Nevada Is Now Tracking Opioid Prescriptions. Here’s What it Means

Written by: Taylor McClain

The State Will Require Prescriptions for Controlled Substances to Be Sent Electronically

In an effort to reduce opioid-related drug overdoses and cut down on the number of unlawful prescriptions, Nevada will now require that prescriptions for controlled substances be sent electronically. The law, which went into effect, January 1, 2021, will enable the state to better track and audit potentially deadly opioid prescriptions.

The Law Offices of Garrett T. Ogata represents individuals accused of a crime in Las Vegas. Attorney Ogata has helped thousands of clients defend against criminal charges, always working to get their cases reduced or dismissed. 

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Nevada Assembly Bill 310 – What You Need to Know

In 2019 the Nevada Legislature passed a new law requiring that prescriptions for controlled substances be given to a pharmacy via electronic transmission. Going into effect at the beginning of this year, Assembly Bill 310 allows for statewide tracking of opioid prescriptions. 

Lawmakers also hope that the new mandate will reduce the number of unlawful or fraudulent prescriptions that occur each year. The bill has been praised by several organizations, including the National Association of Chain Drug Stores (NACDS). A study commissioned by NACDS found that 63 percent of registered voters in Nevada agreed with e-prescription requirements to reduce fraud and abuse.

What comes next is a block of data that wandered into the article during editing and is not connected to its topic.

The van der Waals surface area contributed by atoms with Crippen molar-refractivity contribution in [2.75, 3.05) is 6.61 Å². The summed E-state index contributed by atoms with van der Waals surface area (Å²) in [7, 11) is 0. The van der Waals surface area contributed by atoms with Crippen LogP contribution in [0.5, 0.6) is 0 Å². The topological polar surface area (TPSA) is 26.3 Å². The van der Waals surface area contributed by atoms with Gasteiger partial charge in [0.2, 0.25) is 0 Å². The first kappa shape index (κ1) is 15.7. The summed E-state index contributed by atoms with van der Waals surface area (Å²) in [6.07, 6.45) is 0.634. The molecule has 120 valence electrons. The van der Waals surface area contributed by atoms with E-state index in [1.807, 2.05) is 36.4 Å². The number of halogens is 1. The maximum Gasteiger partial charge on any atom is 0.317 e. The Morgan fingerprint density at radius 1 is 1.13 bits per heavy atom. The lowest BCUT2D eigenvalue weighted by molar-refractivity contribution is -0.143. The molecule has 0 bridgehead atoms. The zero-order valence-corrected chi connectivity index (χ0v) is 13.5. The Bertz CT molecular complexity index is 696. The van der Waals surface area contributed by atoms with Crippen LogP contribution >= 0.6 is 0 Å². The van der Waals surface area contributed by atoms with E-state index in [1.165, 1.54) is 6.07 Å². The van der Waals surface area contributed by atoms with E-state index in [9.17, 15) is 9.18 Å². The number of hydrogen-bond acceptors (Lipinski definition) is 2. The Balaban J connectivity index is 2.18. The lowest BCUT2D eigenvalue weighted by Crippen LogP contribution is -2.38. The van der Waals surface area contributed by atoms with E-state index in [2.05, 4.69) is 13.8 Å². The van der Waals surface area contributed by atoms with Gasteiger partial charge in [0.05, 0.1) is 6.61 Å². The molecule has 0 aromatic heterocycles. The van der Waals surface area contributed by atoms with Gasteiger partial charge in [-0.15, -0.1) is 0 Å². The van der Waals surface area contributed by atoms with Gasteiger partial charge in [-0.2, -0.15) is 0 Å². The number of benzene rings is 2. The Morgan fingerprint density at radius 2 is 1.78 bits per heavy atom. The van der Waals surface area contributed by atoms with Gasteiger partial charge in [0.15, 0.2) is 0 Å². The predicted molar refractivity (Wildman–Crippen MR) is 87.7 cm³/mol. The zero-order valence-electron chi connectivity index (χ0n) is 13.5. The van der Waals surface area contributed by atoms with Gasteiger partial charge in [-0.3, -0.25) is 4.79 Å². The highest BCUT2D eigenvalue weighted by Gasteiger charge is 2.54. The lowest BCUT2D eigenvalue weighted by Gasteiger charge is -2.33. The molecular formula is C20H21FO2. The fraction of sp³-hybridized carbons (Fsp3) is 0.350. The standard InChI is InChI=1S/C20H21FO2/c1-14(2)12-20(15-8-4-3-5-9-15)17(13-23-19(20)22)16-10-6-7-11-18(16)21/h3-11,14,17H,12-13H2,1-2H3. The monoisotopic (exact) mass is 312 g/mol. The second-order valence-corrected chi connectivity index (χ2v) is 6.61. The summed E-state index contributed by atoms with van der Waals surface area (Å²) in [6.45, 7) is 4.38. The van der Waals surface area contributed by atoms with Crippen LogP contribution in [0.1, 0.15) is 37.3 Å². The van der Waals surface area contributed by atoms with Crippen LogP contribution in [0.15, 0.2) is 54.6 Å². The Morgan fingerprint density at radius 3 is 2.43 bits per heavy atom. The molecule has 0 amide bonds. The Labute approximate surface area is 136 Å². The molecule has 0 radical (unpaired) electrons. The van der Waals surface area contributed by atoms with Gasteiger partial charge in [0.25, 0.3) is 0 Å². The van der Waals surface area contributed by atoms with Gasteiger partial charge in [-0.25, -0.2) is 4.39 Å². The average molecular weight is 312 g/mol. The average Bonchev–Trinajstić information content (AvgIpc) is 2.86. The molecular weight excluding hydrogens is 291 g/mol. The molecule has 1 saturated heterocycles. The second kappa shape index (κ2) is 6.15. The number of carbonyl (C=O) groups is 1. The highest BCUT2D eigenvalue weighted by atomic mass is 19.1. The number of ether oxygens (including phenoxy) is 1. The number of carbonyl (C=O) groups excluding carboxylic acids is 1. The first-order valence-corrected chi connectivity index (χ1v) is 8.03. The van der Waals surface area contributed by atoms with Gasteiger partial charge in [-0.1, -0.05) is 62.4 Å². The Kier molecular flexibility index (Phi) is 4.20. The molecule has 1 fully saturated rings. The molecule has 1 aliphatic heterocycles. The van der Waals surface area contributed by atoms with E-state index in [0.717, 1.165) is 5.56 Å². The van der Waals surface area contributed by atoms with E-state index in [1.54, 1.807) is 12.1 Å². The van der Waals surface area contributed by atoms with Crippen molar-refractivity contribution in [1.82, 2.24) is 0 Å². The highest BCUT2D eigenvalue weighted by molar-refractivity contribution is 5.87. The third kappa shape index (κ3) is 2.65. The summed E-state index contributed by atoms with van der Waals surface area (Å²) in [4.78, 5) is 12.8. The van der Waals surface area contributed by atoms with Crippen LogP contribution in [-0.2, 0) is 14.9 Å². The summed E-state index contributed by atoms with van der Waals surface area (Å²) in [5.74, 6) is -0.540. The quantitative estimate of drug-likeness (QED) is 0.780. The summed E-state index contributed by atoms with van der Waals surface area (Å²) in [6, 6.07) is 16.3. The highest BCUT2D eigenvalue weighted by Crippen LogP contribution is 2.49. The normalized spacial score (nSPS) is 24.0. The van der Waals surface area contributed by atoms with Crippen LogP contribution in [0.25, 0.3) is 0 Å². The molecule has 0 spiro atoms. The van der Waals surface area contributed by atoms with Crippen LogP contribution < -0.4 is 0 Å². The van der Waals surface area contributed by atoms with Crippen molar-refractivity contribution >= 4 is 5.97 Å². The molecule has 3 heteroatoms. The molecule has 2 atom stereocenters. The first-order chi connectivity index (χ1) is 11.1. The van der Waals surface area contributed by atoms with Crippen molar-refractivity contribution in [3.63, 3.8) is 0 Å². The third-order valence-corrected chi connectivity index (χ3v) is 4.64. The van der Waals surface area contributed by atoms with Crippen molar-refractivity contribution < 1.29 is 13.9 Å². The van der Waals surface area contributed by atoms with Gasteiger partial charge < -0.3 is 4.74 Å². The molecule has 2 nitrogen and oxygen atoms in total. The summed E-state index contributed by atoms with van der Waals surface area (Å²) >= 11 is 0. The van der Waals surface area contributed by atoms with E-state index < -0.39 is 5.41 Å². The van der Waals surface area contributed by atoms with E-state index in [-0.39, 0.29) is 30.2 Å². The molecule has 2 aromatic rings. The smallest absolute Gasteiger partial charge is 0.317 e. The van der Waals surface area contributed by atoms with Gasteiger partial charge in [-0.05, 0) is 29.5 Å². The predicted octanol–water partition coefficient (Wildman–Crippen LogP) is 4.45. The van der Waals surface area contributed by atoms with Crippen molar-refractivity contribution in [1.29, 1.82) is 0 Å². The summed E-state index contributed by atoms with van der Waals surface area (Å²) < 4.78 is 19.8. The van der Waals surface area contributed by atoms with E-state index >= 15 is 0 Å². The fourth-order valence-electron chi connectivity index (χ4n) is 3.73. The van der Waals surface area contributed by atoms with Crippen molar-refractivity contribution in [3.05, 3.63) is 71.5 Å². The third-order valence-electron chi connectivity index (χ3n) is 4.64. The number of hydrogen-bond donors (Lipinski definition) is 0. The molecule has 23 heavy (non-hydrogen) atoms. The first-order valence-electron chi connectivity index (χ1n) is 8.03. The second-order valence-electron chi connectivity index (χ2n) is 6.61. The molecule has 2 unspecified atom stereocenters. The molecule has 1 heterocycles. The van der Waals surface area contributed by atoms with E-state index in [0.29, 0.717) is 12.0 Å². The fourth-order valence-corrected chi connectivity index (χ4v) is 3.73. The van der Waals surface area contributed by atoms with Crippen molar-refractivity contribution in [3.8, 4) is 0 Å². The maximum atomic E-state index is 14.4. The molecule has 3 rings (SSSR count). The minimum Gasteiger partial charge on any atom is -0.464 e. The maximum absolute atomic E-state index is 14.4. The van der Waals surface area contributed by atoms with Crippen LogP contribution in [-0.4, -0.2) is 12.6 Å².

Limited Exceptions to Electronic Submission Requirements

Under the new law, there are few exceptions to the e-prescription mandate. The goal is for the state to have an in-depth electronic database referred to as a PDMP (Prescription drug monitoring program).

The limited exceptions to the electronic transmission requirements for controlled substance prescriptions include:

  • Prescriptions issued by a veterinarian,
  • Under certain situations where an e-prescription is not “practical or feasible,”
  • Where it is prohibited by federal law,
  • Where a prescription is not issued to a specific person, and
  • In accordance with a waiver granted by the State Board of Pharmacy.

Nevada Joins Growing List of States Tracking Opioid Prescriptions

Nevada was not the only state to enact e-prescription legislation. More than half of the U.S. will now require electronic prescriptions for opioids. Governors from Texas, Florida, and Delaware were some of the latest to sign similar legislation.

The federal government also passed legislation requiring the use of electronic prescribing for controlled substances under Medicare Part D. The law entitled the SUPPORT for Patients and Communities Act went into effect on January 1, 2021.

What are PDMPs?

As noted by the U.S. Centers for Disease Control and Prevention (CDC), prescription drug monitoring programs (PDMPs) are electronic databases that track prescriptions for controlled substances. PDMPs are most often used to track and audit opioid prescriptions that are filled in the state.

Legislators hope that the use of PDMPs will:

  • Make it easier to track down illicit prescriptions for controlled substances.
  • Reduce fraud associated with written prescriptions.